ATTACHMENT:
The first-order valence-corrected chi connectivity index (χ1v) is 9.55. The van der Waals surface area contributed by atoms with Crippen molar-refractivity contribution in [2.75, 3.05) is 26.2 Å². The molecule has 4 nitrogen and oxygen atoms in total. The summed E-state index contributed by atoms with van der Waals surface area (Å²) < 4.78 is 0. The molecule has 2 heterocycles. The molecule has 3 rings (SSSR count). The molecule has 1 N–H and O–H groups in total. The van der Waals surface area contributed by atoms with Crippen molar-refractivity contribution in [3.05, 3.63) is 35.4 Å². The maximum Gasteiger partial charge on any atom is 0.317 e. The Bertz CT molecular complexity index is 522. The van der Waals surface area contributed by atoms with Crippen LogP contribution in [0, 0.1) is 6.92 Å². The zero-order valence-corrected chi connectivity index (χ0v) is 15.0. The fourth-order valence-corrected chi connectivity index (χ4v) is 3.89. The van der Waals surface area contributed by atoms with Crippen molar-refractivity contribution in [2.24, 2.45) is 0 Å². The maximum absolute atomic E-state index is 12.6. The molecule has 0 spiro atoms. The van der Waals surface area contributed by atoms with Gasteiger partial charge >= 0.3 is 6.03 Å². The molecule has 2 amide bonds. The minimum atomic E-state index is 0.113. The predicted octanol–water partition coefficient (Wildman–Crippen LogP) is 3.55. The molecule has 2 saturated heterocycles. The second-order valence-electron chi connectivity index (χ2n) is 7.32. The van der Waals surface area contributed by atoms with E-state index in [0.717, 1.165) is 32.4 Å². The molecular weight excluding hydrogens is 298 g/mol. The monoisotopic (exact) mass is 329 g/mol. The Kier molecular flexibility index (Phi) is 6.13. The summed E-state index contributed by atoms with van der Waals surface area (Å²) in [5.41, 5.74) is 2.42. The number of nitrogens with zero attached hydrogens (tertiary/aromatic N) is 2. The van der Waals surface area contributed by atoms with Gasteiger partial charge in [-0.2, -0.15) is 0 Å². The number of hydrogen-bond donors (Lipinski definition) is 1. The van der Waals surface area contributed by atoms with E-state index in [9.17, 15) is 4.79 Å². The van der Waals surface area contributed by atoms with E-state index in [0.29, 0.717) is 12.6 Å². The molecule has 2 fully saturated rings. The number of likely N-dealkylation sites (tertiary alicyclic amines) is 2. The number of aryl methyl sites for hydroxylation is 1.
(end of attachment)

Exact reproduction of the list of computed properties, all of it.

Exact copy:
The first-order valence-corrected chi connectivity index (χ1v) is 9.55. The van der Waals surface area contributed by atoms with Crippen molar-refractivity contribution in [2.75, 3.05) is 26.2 Å². The molecule has 4 nitrogen and oxygen atoms in total. The summed E-state index contributed by atoms with van der Waals surface area (Å²) < 4.78 is 0. The molecule has 2 heterocycles. The molecule has 3 rings (SSSR count). The molecule has 1 N–H and O–H groups in total. The van der Waals surface area contributed by atoms with Crippen molar-refractivity contribution in [3.05, 3.63) is 35.4 Å². The maximum Gasteiger partial charge on any atom is 0.317 e. The Bertz CT molecular complexity index is 522. The van der Waals surface area contributed by atoms with Crippen LogP contribution in [0, 0.1) is 6.92 Å². The zero-order valence-corrected chi connectivity index (χ0v) is 15.0. The fourth-order valence-corrected chi connectivity index (χ4v) is 3.89. The van der Waals surface area contributed by atoms with Crippen molar-refractivity contribution in [2.24, 2.45) is 0 Å². The maximum absolute atomic E-state index is 12.6. The molecule has 0 spiro atoms. The van der Waals surface area contributed by atoms with Gasteiger partial charge >= 0.3 is 6.03 Å². The molecule has 2 amide bonds. The minimum atomic E-state index is 0.113. The predicted octanol–water partition coefficient (Wildman–Crippen LogP) is 3.55. The molecule has 2 saturated heterocycles. The second-order valence-electron chi connectivity index (χ2n) is 7.32. The van der Waals surface area contributed by atoms with E-state index in [0.717, 1.165) is 32.4 Å². The molecular weight excluding hydrogens is 298 g/mol. The monoisotopic (exact) mass is 329 g/mol. The Kier molecular flexibility index (Phi) is 6.13. The summed E-state index contributed by atoms with van der Waals surface area (Å²) in [5.41, 5.74) is 2.42. The number of nitrogens with zero attached hydrogens (tertiary/aromatic N) is 2. The van der Waals surface area contributed by atoms with Gasteiger partial charge in [-0.2, -0.15) is 0 Å². The number of hydrogen-bond donors (Lipinski definition) is 1. The van der Waals surface area contributed by atoms with E-state index in [9.17, 15) is 4.79 Å². The van der Waals surface area contributed by atoms with E-state index in [0.29, 0.717) is 12.6 Å². The molecule has 2 fully saturated rings. The number of likely N-dealkylation sites (tertiary alicyclic amines) is 2. The number of aryl methyl sites for hydroxylation is 1.